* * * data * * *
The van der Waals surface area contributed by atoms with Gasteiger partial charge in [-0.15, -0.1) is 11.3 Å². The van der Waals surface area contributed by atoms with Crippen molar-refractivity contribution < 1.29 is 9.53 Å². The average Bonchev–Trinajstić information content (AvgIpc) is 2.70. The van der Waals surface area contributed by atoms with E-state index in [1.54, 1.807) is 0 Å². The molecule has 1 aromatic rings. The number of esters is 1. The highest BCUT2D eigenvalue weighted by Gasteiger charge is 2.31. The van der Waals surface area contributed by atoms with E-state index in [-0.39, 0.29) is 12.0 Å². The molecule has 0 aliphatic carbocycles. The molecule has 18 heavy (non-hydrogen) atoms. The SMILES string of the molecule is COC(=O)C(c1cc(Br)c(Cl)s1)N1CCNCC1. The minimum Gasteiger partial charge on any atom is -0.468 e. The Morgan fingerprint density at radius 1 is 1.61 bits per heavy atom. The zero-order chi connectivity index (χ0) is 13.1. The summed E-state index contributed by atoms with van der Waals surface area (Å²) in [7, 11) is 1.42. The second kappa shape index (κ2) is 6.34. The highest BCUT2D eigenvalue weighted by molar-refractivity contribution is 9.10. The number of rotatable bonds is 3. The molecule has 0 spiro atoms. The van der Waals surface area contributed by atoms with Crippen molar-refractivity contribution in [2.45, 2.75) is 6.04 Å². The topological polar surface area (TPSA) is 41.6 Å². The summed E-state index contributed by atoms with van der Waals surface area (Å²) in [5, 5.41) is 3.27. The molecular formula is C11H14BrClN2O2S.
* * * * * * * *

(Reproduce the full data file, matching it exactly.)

The van der Waals surface area contributed by atoms with Gasteiger partial charge in [-0.15, -0.1) is 11.3 Å². The van der Waals surface area contributed by atoms with Crippen molar-refractivity contribution < 1.29 is 9.53 Å². The average Bonchev–Trinajstić information content (AvgIpc) is 2.70. The van der Waals surface area contributed by atoms with E-state index in [1.54, 1.807) is 0 Å². The molecule has 1 aromatic rings. The number of esters is 1. The highest BCUT2D eigenvalue weighted by Gasteiger charge is 2.31. The van der Waals surface area contributed by atoms with E-state index in [-0.39, 0.29) is 12.0 Å². The molecule has 0 aliphatic carbocycles. The molecule has 18 heavy (non-hydrogen) atoms. The SMILES string of the molecule is COC(=O)C(c1cc(Br)c(Cl)s1)N1CCNCC1. The minimum Gasteiger partial charge on any atom is -0.468 e. The Morgan fingerprint density at radius 1 is 1.61 bits per heavy atom. The zero-order chi connectivity index (χ0) is 13.1. The summed E-state index contributed by atoms with van der Waals surface area (Å²) in [7, 11) is 1.42. The second kappa shape index (κ2) is 6.34. The highest BCUT2D eigenvalue weighted by molar-refractivity contribution is 9.10. The number of rotatable bonds is 3. The molecule has 0 spiro atoms. The van der Waals surface area contributed by atoms with Crippen molar-refractivity contribution in [2.45, 2.75) is 6.04 Å². The topological polar surface area (TPSA) is 41.6 Å². The summed E-state index contributed by atoms with van der Waals surface area (Å²) in [5, 5.41) is 3.27. The molecular formula is C11H14BrClN2O2S.